What happens once thousands of documents from the world’s most prominent social media corporation are leaked? The answer is apparent to Frances Haugen: create a youth movement.
Facebook has come under fire as a result of the whistleblower’s document leak, particularly after it was revealed that the firm was aware that its Instagram photo app had the potential to affect teen mental health.
Young people, according to ex-Facebook engineer Haugen, have more reason than anybody else to put pressure on social media firms to improve.
“I want to launch a youth movement,” she said in a wide-ranging interview with AFP, adding that young people who have grown up online should not feel “powerless” in the face of the social networks that have become so ingrained in their lives.
Haugen has been in the spotlight for nearly two months because of her assertions that Facebook has regularly put profits ahead of people’s safety, and fans and opponents alike are wondering what will happen next.
The interview, which took place on Friday in a fancy Paris hotel under the watchful eye of her lawyer, came at the end of a European tour orchestrated by a slick public relations team and funded by eBay founder Pierre Omidyar’s charity organisation.
Haugen, 37, has spoken to MPs in London, Brussels, and Paris, as well as tens of thousands of people at a tech convention in Lisbon.
Both the UK and the EU are contemplating new tech rules, and she claimed the tour will give her the chance to “influence where those policies go.”
A radicalised acquaintance
Before she started working for Facebook, Iowa native Haugen was well aware that its sites might lead users down deadly rabbit holes.
In 2016, a close buddy who had become radicalised believed that billionaire George Soros was secretly controlling the economy.
“That was excruciatingly uncomfortable,” she admitted.
Despite this, Haugen worked at Facebook for two years before departing in May, citing a consistent inability to address undesirable side-effects such as spiralling hate speech in politically vulnerable nations like Myanmar as the reason for her departure.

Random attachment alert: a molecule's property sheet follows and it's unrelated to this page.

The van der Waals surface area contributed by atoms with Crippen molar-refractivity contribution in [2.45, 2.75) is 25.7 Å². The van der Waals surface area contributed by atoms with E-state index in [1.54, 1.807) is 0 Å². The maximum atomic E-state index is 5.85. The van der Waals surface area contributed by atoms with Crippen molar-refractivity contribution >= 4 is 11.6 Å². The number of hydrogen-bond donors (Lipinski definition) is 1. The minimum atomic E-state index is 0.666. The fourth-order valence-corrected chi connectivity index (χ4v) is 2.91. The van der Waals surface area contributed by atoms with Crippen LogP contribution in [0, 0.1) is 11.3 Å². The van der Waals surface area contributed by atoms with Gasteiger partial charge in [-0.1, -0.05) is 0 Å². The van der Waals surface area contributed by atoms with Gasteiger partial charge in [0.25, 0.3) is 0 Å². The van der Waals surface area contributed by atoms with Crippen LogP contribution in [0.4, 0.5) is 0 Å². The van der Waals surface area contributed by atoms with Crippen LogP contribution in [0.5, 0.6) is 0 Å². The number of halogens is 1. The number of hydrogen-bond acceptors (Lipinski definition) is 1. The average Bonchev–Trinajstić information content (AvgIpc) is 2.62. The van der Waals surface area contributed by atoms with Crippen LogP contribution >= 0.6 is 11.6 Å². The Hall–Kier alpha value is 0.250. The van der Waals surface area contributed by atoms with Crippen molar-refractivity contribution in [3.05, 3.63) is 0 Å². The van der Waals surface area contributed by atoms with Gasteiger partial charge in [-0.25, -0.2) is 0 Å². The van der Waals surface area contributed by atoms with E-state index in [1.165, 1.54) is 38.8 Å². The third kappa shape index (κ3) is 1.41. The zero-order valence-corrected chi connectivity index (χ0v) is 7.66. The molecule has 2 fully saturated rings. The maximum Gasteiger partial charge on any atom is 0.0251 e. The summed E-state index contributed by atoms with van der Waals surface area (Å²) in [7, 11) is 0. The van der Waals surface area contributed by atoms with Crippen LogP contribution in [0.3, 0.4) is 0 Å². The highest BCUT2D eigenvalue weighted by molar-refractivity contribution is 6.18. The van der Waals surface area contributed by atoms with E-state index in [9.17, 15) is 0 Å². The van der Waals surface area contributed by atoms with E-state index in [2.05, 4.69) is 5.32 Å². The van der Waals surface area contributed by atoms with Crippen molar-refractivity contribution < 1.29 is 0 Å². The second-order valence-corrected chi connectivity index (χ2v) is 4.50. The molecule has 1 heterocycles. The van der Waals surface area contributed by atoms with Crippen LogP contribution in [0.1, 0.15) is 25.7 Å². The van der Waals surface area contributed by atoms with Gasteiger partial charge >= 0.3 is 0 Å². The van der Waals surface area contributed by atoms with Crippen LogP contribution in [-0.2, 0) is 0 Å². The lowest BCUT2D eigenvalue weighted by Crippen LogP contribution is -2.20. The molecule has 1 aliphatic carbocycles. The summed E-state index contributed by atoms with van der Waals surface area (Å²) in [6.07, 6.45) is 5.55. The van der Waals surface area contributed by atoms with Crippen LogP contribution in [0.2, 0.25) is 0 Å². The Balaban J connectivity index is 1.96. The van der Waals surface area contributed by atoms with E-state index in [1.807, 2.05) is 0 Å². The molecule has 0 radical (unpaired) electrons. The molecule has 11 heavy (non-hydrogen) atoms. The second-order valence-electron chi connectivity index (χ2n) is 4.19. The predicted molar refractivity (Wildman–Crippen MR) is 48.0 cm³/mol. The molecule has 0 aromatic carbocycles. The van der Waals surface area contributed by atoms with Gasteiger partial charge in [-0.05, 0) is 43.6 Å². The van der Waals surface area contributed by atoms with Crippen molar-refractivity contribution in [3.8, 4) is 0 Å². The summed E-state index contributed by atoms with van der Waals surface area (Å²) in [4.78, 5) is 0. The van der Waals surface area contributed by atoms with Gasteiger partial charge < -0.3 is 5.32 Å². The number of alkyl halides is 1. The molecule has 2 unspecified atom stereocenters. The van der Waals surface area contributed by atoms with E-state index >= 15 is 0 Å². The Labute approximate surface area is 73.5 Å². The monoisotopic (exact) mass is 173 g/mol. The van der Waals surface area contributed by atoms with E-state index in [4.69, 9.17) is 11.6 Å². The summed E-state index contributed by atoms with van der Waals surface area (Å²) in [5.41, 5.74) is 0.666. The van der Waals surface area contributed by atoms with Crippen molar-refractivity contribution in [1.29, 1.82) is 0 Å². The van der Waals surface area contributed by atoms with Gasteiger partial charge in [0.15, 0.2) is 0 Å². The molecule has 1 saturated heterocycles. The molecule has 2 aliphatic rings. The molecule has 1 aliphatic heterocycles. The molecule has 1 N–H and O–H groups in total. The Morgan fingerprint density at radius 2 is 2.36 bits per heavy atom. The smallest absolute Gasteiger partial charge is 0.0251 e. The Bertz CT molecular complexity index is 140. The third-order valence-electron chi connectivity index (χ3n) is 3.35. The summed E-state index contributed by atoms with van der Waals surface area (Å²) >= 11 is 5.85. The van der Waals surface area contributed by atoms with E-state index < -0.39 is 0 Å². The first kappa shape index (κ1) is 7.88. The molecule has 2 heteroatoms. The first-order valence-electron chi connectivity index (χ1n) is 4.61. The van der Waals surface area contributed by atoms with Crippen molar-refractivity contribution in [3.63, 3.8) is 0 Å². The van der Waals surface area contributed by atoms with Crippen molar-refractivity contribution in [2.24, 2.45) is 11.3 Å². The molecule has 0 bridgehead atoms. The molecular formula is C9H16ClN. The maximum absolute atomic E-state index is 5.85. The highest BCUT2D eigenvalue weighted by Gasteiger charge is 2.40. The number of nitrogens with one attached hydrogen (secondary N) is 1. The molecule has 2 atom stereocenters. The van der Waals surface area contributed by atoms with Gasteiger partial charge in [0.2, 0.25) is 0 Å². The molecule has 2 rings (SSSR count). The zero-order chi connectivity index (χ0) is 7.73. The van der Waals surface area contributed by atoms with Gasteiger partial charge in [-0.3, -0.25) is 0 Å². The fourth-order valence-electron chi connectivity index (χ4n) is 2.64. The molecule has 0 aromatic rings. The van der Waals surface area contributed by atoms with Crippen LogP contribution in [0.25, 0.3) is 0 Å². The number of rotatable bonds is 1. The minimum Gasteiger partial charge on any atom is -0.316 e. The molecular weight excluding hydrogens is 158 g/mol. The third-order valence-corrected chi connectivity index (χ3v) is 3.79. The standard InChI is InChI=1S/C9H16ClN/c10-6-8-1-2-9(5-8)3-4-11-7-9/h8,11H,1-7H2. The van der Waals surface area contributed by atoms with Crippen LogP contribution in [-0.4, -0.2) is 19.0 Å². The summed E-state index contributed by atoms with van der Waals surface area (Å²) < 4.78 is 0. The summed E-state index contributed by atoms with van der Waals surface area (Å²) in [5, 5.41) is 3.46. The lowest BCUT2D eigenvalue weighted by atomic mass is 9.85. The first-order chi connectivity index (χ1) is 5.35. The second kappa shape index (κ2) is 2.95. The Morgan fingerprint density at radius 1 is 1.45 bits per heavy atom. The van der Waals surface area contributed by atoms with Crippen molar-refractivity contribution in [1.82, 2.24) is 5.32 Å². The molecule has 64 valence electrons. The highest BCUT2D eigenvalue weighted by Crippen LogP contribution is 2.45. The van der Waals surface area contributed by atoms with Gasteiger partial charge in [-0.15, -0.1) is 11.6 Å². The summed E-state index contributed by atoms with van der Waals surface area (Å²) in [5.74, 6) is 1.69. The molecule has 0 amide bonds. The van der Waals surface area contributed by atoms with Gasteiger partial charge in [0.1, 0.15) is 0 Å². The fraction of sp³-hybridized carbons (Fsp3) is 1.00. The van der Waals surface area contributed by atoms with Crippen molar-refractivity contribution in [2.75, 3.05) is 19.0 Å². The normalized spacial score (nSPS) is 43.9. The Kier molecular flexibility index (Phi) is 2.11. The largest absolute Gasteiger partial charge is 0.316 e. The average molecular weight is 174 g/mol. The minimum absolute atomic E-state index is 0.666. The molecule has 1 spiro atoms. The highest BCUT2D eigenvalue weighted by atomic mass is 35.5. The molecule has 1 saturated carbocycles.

Despite her efforts to influence European laws, Haugen’s faith in regulation is shaky: by the time legislators agree, technology will have advanced.
Instead, she wants Facebook to be legally obligated to develop policies in response to user-identified potential harms.
“Facebook has never had to explain how it plans to address problems before. When there’s a scandal, they always say the same thing: ‘we’re sorry, this is difficult, we’re working on it.’ “According to Haugen.
If Facebook were required to reveal data indicating the scope of the problem — such as the number of misleading posts with more than 1,000 shares each week, for example — she believes the business would be compelled to come up with better solutions.
“Anytime you get more sunlight, it cleans things up a little.”
Crypto ventures that are well-timed
Under the same principle, Haugen believes Facebook should be obliged to address the risks associated with its plans to build a “metaverse,” a virtual reality internet about which CEO Mark Zuckerberg is so enthusiastic that the parent company has been renamed Meta.
What may happen to people’s mental health if they spend all day in a virtual reality world where they have “a better haircut, better clothes, and a nicer apartment,” as Haugen speculates?
“I have yet to hear Facebook define how they intend to address that harm,” she said. “They’re about to put $10,000 into this project. Isn’t this a discussion we should have right now?”
She’s not shocked that Facebook’s reaction to the latest crisis has been mostly defiant rather than humble.
“Facebook was formed by a bunch of Harvard kids who’d never done anything wrong in their lives,” she claimed, implying that accepting criticism gracefully was not part of the company’s culture.
Their Harvard classmate readily confesses that she, too, is privileged: her existence in Puerto Rico is currently supported by cryptocurrency investments she made in 2015.
“In many ways, this risk is less perilous for me than it would be for someone who doesn’t have my funds,” she explained.
Haugen is currently planning a university trip for early next year.
At 37, she emphasises that her participation would be limited to launching the young movement, envisioning it as a campus-based movement in which students could assist teenagers with internet-related issues that their parents may not understand, such as app addiction.
Its broader mission would be to encourage young people to advocate businesses and legislators for a “fair and equitable social media.”
She also intends to collaborate with academics to create a “simulated social network,” a model that would allow trainee engineers to conduct experiments before implementing modifications on real-world platforms, where they could cause real-world harm.
Meanwhile, she’ll be keeping an eye on ideas for additional tech legislation.
“I’ve spoken with a lot of government regulators who say this information has completely shifted the tone of the argument,” she said. “This time, I’m hoping things will be different.”
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